YUN: So certainly, you know we saw the COVID real estate boom in second half of 2020 and 2021, much, much higher than pre-COVID days. Now, the sales activities are actually slightly below the pre-COVID 2019 condition.

But let's remember, there's also a pent-up demand, U.S. population continued to rise. In fact, current sales activity is below the year 2000.Year 2000 level when the U.S. population was 15 million smaller. So certainly, there is a pent-up demand. They're looking for that right affordability, right mortgage rates, and increase inventory choices because we are still short on housing availability.


WALKER: Lawrence, it's Amara walker. I am going to step in here because I think Paula is having a bit of a coughing spell. But on that note, I mean, there's still a shortage of inventory, right, as you have been saying. It's still tight. Who is able to afford to purchase a home in such a climate?

YUN: You know, the sales activities are much more robust in the Midwest and in the south. These are the regions of the country where homes are much more affordable. We have seen sales tumble down out in the west region because home prices are very expensive and consumers simply cannot handle high home prices and rising mortgage at the same time.

Interesting dynamics, that's happening in the past couple of months is that home prices aren't falling in California. There is some job creation in California. So, as the prices drop, people are beginning to take advantage of this lower prices that is occurring out in the west region. So, unlike, say in 2008 when we had a job-losing condition, we are in a job-creating condition. So, any drop in prices people want to take advantage of that situation.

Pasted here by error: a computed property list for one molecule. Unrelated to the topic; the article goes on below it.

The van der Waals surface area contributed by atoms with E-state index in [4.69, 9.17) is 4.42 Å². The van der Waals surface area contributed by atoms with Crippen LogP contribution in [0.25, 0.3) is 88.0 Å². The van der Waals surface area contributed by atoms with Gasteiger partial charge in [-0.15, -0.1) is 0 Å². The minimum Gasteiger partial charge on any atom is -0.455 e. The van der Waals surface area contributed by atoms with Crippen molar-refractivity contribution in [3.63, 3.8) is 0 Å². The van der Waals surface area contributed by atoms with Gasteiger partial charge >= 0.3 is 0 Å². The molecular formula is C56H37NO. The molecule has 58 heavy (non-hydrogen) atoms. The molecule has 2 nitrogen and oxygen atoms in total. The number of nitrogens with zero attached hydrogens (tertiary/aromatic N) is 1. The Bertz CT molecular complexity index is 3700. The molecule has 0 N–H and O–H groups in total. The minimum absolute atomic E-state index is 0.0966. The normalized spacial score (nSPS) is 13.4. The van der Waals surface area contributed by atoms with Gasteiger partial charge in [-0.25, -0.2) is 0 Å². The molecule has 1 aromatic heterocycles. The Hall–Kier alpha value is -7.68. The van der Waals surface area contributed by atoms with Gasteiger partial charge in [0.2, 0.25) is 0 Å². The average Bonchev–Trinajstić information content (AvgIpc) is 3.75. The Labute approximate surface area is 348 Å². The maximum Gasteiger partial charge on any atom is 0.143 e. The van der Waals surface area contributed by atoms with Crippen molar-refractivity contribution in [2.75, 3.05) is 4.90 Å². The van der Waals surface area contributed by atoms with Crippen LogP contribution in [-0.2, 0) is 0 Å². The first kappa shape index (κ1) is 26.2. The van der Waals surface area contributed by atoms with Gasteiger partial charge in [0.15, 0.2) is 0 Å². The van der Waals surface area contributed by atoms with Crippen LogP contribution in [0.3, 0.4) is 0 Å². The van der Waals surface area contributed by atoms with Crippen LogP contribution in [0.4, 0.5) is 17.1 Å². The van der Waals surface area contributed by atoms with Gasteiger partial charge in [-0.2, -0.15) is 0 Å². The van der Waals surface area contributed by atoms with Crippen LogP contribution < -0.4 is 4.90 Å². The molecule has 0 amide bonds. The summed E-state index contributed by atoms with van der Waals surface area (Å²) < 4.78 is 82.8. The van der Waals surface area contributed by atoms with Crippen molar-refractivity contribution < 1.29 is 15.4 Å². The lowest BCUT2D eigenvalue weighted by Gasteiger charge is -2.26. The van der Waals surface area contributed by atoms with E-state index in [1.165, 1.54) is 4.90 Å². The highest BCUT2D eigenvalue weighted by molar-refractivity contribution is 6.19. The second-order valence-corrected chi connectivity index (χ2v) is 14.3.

WALKER: Do you have any advice for, you know, first-time homebuyers who have been waiting out, hoping for the right time to strike?

YUN: You know, the home purchase is a wealth building opportunity over the long haul. Timing, is it right for this spring or in the autumn? What is the right time? I would say that a person can easily qualify for a mortgage and willing to stay within budget, go buy it, because five years from now, looking back they will have built wealth. And if somehow the mortgage rate decline, they can always refinance downwards.

And in fact, today's mortgage rate, as you referred to, 6.6 percent, well, just ask our parents what was the mortgage rate when they purchased their home and it was much higher and one of their best decisions ever for their life wealth building opportunity.